One of the GLC’s early outings was to Michel Roux Junior’s Le Gavroche. This trip engendered something of a group man-love for the twice-starred chef. Not only was the food on another level but Michel came out of the kitchen to do the rounds of the tables, chatting affably with the GLC and his other customers and making sure everybody was happy with their food. What a guy.
Roux also makes for great TV, as anyone who enjoyed his 6 years of Masterchef with Greg Wallace (and lamented the potato endorsement debacle that ended it), will know. So, when the GLC were invited to Roux Parliament Square to take part in the shooting of his new series Kitchen Impossible with Channel 4, we shouted an instant, grateful “yes”, without even trying to sound like our diaries were a bit full.
Roux’s C4 Kitchen Impossible series explores the challenges faced by people with disabilities when trying to forge a career in the hospitality industry. It does so by giving work experience to a group of people with a range of disabilities, in the Roux Parliament Square restaurant. I’m slightly ashamed to admit that the cynic in me briefly thought that Roux was looking to jump on the celebrity-chef-does-sociological-culinary-TV bandwagon which has improved school dinners, taught prisoners to bake, weaned the people of Rotherham off processed foods etc. However, my cynicism was thankfully banished after a few minutes chatting with the man. This is clearly not a vehicle for self-promotion (not that those other programmes were either) but an attempt by Roux to use his influence for good ends.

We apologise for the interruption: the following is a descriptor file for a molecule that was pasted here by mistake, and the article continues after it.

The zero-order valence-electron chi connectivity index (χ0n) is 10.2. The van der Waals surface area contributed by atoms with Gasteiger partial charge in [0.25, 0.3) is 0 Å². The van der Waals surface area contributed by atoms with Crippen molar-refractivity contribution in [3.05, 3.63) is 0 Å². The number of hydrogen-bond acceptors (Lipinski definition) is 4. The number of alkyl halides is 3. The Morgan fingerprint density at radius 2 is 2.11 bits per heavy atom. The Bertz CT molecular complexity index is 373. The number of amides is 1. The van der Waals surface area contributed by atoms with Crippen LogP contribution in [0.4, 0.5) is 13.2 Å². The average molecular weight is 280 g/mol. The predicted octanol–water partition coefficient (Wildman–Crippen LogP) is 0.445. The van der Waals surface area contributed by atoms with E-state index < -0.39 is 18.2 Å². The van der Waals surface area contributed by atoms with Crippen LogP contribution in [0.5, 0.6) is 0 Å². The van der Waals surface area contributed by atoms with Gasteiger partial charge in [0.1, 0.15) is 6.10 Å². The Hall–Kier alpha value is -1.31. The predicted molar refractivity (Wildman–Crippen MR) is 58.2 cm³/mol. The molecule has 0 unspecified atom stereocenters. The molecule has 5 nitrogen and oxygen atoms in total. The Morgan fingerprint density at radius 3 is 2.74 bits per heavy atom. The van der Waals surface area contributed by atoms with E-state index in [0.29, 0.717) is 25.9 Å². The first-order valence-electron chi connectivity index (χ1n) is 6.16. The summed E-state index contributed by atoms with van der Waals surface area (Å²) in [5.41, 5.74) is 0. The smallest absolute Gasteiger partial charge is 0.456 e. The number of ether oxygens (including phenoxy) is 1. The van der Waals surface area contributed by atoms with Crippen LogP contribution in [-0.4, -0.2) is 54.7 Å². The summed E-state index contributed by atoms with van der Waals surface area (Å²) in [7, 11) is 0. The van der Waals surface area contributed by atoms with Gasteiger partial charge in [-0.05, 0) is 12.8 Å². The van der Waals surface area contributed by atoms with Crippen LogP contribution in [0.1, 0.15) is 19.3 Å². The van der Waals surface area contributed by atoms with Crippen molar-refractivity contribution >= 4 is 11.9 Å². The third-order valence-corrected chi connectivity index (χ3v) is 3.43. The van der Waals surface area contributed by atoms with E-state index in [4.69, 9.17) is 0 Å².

Moreover, Michel Roux doesn’t patronise or let philanthropic endeavour get in the way of the expected quality. He is certainly a good mentor but also refreshingly brusque with his staff when they make mistakes, treating them as he would any other employee. We were served by Jack and Sarah. Roux actually pulled Sarah off service half-way through the meal after too many strikes and had some stiff words with Jack, our wine waiter, who seemed on a one-man mission to get the whole restaurant slaughtered – at one stage we had 4 glasses of wine on our table for 2, all full to the brim.
Roux is committed though to developing the undoubted promise of Jack, Sarah and those behind the scenes in the kitchen. Which bring us to the food. While not quite up to the exceedingly high mark set by Le Gavroche, the food was still exciting, with great flavours and balance. Some of the aesthetics went a bit awry, such as the fantastically woody, smoky risotto which unfortunately was grey and vomit-like on the plate. The positives certainly outweighed any negatives though and the food was consistently delicious. We had a creamy pea tart encased in a deliciously crispy pastry, zingy mackerel with Isle of Wight tomatoes, reminiscent of the quality of ingredients and execution one finds at The Pig and some plump cushions of ravioli with slightly unnecessary but inoffensive popcorn. Our puddings didn’t disappoint either, with the gooseberry and elderflower cheesecake with blood peach sorbet stealing the show.
So, check out the new series when it airs. We’ll likely end up on the cutting room floor but Kitchen Impossible is sure to be an engaging, emotional and fun journey. As for the restaurant, something about it’s architecture, location and decor meant that I didn’t warm to it in the same way as La Gavroche but any peckish parliamentarians, chartered surveyors or tourists who haven’t checked it out yet could do a lot worse!